The age of your house isn’t just about the year it was built. Here’s why that’s important when you’re selling.

New construction versus pre-owned? This is an age-old question when buying a home. Newer has its benefits: being the first to occupy; getting the latest in building standards and design trends. The negative is paying extra for those benefits.

Part of the price differential is also a result of last year's hurricane season Outside, siphoning off new construction material and causing the cost of supplies to dramatically increase. Lumber costs alone went up at least 25 percent, according to some builders.

Clearly new construction can be more expensive, yet pre-owned has its own concerns. Age of the home is one. One can look at age in two ways: the home's chronological age and its effective age.

A home's chronological age is based on when it was built. The majority of homes in the Anchorage marketplace were built between 1970 and 1989.

Of the almost 900 homes currently for sale within the Municipality of Anchorage, about 43 percent were built between 1970 and 1989. Of the almost 2,750 sales closed within the last year, over 51 percent were built in the same timeframe. Of these, over 31 percent were noted as updated and over 17 percent had been remodeled.

That leads us to discuss effective age. Just like a restored classic car has a different value than a junked one, the effective age of a home is how old it "appears" to be. In Anchorage, the Alaska Housing Energy Rebate Program (2008-2016) stimulated much of the updating and remodeling, with popular HGTV remodeling and home-flipping shows continuing the push.

While appraisers evaluate homes through a lens specific to their role, buyers in a real estate market may be considering the home's effective age. Here's a guide to helping your home appear to be the best value for its age:


First, did you do all of the necessary maintenance to the home during your ownership? Some owners are religious about maintenance and their attention shows when time to sell their home. Maintained homes have minimal marks on the walls, doors and trims. Maintenance shows in the condition of exterior trim, paint, decks, landscaping and driveway. The overall cleanliness of the home is a clue as well. Remember that buyers are in the perfect position to compare multiple properties during their house hunting, up close and personal.

Second, did you remodel or update the home during your ownership? Remodeling a kitchen or bathrooms, replacing the roof and heating system, or the replacing a private septic system – all these things increase the livability and add years to the useful life of a home. When comparing one home to another, buyers take into account if they have to begin immediately budgeting for major home improvements.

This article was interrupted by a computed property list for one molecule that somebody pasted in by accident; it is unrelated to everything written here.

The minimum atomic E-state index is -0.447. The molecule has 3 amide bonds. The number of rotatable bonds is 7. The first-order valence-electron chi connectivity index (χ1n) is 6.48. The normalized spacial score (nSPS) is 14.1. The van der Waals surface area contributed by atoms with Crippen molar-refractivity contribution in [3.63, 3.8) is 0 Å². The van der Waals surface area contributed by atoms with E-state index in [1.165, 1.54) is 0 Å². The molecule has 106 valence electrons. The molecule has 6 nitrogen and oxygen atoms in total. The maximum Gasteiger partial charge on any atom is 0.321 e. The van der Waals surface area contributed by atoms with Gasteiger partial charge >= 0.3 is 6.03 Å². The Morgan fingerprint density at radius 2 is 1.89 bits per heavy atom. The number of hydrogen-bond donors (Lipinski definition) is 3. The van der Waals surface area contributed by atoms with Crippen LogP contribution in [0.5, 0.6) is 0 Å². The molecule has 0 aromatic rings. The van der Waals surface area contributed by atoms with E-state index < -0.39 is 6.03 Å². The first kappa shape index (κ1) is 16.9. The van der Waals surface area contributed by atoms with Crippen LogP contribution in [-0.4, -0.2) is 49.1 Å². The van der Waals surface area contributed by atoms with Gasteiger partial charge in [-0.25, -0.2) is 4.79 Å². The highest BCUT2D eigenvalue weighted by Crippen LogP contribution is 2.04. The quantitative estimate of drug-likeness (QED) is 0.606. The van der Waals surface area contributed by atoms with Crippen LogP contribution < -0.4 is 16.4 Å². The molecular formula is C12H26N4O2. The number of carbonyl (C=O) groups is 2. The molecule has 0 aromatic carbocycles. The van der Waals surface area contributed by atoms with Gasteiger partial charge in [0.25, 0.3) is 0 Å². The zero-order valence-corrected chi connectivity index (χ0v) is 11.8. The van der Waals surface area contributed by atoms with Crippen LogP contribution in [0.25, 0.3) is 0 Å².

So why not reduce the price and just pass the improvement task onto buyers?

There are two reasons. First, what many sellers don't realize is that 100 percent of the cost to do the work is paid out of pocket by the buyers. If the work is already done, it brings a higher sales price and the cost is financed through the mortgage. Second, for the buyer, there is a fear of the unknown. The buyer may not feel confident that accommodations — such as a reduced purchase price or paying part of the buyer's closing costs — will cover the work and the potential "oh, by the ways." Few buyers are talented enough to do the work themselves, so the inconvenience factor enters the equation. In some cases, the potential buyer may be going through other major life changes in addition to buying a home. They may be relocating to Anchorage or starting a new job, or putting the kids in new schools. They may not know the suppliers and contractors here in order to deal with improvements to the home at the same time they are trying to get the family settled.

Remodeling can also affect your appraised value by allowing an appraiser to compare similar effective age homes, even though one may be chronologically older.

Third, what cosmetic improvements have you done to prepare for sale? Carpet and paint are typically the most cost-effective items to do when selling, but if these improvements are inconsistent with the overall maintenance and there's a lack of remodeling and updating, these cosmetic improvements feel more like a cover up – they can highlight the things not done.

Along with price and location, the three factors above are why some properties sell before others. If you are purchasing, keep the above in mind to maximize your return on investment. Owning a home is a hybrid investment; the work you do during ownership allows you to enjoy it immediately. When it comes time to sell you may still get credit for the work done that changes the home's effective age.

To those homeowners who have been able to change the effective age of their home, this work can pay off. Flaunt your efforts in your property disclosure and marketing materials!

Barbara Ramsey

Barbara Ramsey is a local associate broker specializing in residential real estate. She can be reached at